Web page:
XF-73, a new gel-based bacteriocidal drug being developed by UK biotechnology firm Destiny Pharma, could represent a significant advance in the battle against bacterial resistance.
In trials conducted to date, XF-73 was able to kill five of the most virulent strains of the community/hospital acquired bacterium methicillin resistant Staphylococcus aureus (MRSA), including the NRS 382 serotype which is the most prevalent in the US.
More importantly, the compound failed to induce resistance in any of the MRSA strains after 55 serial passages (exposure of the drug to 55 generations of the organism), which Destiny believes is the longest bacterial resistance study to have been conducted by any pharmaceutical company to date.
MRSA causes around 126,000 hospitalisations and 19,000 deaths in the US each year. MRSA's resistance to bacteriostatic beta-lactam-based antibiotics, coupled with its enhanced virulence and capacity to cause toxic sepsis, means that the infections it causes are difficult to treat and highly transmissible, particularly among immunosuppressed hospital patients.
In response to the issue health protection agencies worldwide have established various programs designed to eradicate MRSA. In the UK, where the bacterium was first identified in 1961, the government has focussed on improving hospital cleanliness standards and reducing the risk of patient to patient transmission by National Health Service staff.
However, while these efforts showed early signs of success, cases of MRSA infection in the country rose 0.6 per cent to 1,087 in 2007, according to data released by the Health Protection Agency. The UK's Department of Health said that it would maintain "a close watch" on all emerging findings regarding the "superbug."
XF-73 is the most advanced of Destiny's range XF bacteriocides. In contrast with bacteriostatic antimicrobials that simply prevent the growth of bacteria, bacteriocides kill such organisms by puncturing them. XF-73 is a porphyrin derivative that adheres to bacterial cell walls via an electrostatic interaction, subsequently releasing a lethal oxygen radical when activated by light.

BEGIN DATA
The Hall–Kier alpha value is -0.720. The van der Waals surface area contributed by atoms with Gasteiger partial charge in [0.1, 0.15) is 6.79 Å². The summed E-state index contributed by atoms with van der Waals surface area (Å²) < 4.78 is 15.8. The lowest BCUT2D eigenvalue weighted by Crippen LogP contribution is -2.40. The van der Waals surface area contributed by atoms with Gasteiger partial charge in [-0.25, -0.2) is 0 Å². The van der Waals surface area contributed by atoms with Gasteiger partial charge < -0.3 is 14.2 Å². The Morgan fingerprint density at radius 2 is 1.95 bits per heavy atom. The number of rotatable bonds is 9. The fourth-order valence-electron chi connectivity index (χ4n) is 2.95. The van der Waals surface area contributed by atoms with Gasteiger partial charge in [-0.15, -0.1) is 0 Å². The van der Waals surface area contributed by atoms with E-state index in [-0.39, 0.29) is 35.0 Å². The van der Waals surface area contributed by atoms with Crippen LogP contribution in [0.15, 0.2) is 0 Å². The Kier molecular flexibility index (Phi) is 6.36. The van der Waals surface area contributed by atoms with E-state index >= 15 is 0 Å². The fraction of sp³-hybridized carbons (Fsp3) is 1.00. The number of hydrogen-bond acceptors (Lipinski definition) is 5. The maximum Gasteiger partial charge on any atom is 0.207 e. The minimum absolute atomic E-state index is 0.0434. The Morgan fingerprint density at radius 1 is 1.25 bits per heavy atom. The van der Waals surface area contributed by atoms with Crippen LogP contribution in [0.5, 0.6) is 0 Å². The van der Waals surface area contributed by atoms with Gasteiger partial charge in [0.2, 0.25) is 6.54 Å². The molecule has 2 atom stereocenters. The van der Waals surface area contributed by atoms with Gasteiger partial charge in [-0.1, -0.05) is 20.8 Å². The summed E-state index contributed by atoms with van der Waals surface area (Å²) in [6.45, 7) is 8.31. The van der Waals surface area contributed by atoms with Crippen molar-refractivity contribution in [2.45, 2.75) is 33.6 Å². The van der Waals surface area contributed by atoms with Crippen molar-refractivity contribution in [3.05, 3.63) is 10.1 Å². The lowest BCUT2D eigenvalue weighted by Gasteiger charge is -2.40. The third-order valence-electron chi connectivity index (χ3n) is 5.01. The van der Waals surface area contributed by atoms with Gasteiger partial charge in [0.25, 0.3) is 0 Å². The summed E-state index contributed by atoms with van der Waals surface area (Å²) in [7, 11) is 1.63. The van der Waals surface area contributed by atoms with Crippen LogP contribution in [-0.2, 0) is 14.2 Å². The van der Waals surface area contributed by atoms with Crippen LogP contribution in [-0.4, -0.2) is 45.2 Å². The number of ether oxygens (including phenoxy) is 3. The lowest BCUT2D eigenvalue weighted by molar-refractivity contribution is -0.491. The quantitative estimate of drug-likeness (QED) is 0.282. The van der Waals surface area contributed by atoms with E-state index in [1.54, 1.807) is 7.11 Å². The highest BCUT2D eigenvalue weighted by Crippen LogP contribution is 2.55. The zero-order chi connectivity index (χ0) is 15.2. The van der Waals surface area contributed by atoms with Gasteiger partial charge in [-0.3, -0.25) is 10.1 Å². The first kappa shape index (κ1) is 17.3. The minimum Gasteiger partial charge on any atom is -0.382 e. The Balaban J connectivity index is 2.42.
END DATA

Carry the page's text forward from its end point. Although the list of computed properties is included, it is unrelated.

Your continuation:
In addition, because XF drugs stick to the prokaryotic cell in a non-specific manner, rather than via interaction with the specific molecular receptors like traditional antibiotics, they are much less likely to encounter bacterial "escape mutants" with which they cannot interact. This reduces the likelihood that any surviving organisms have done so as a result of any inherent resistance to XF-73.
In vitro, XF-73 has demonstrated activity against a wide range of bacterial species, including clinically-significant Gram-positive organisms such as Staphylococcus epidermidis, Clostridium difficile and Propionibacterium acnes.
Additionally, data from a Phase I trial, presented at this years European Congress on Clinical Microbiology and Infectious Diseases (ECCMID) meeting in Barcelona, Spain, indicated that the drug was able to significantly reduce the occurrence of MRSA infections when applied to the nasal passages of trial subjects, as XF-73 was able to act as effective barrier. Plans for further Phase I trials are now being drawn up.
Destiny Pharma commented that "results suggest that XF-73's remote resistance profile may allow widespread MRSA decolonisation in hospitals."
In response, Derek Butler, chairman of UK group MRSA Action told the BBC that while XF-73 was an interesting development "more tests need to be done on it. We need to be careful in saying we have beaten the resistance problem," adding that "bacteria have a habit of being able to get round any treatments we develop."